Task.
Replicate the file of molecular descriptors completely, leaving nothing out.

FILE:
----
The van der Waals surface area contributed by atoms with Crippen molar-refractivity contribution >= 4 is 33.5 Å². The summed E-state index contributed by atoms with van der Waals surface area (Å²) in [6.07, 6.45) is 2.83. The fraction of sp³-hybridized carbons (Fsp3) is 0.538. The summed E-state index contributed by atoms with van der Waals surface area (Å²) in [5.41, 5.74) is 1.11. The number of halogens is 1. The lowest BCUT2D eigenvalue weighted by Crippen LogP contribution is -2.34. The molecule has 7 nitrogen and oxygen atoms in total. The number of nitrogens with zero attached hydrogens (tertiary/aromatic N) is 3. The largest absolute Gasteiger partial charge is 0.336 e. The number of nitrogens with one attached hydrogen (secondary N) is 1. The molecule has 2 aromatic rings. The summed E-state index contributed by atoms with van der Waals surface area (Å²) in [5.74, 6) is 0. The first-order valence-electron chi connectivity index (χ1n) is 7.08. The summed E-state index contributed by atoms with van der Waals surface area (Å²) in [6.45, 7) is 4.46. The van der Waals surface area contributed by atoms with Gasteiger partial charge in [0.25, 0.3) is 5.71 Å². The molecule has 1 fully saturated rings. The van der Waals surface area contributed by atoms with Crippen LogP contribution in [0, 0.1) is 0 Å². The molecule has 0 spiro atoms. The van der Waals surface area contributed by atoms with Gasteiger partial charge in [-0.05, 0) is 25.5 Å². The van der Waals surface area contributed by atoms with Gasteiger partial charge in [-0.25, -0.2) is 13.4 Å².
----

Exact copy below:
The van der Waals surface area contributed by atoms with Crippen molar-refractivity contribution >= 4 is 33.5 Å². The summed E-state index contributed by atoms with van der Waals surface area (Å²) in [6.07, 6.45) is 2.83. The fraction of sp³-hybridized carbons (Fsp3) is 0.538. The summed E-state index contributed by atoms with van der Waals surface area (Å²) in [5.41, 5.74) is 1.11. The number of halogens is 1. The lowest BCUT2D eigenvalue weighted by Crippen LogP contribution is -2.34. The molecule has 7 nitrogen and oxygen atoms in total. The number of nitrogens with zero attached hydrogens (tertiary/aromatic N) is 3. The largest absolute Gasteiger partial charge is 0.336 e. The number of nitrogens with one attached hydrogen (secondary N) is 1. The molecule has 2 aromatic rings. The summed E-state index contributed by atoms with van der Waals surface area (Å²) in [5.74, 6) is 0. The first-order valence-electron chi connectivity index (χ1n) is 7.08. The summed E-state index contributed by atoms with van der Waals surface area (Å²) in [6.45, 7) is 4.46. The van der Waals surface area contributed by atoms with Gasteiger partial charge in [0.25, 0.3) is 5.71 Å². The molecule has 1 fully saturated rings. The van der Waals surface area contributed by atoms with Crippen LogP contribution in [0, 0.1) is 0 Å². The molecule has 0 spiro atoms. The van der Waals surface area contributed by atoms with Gasteiger partial charge in [-0.05, 0) is 25.5 Å². The van der Waals surface area contributed by atoms with Gasteiger partial charge in [-0.25, -0.2) is 13.4 Å².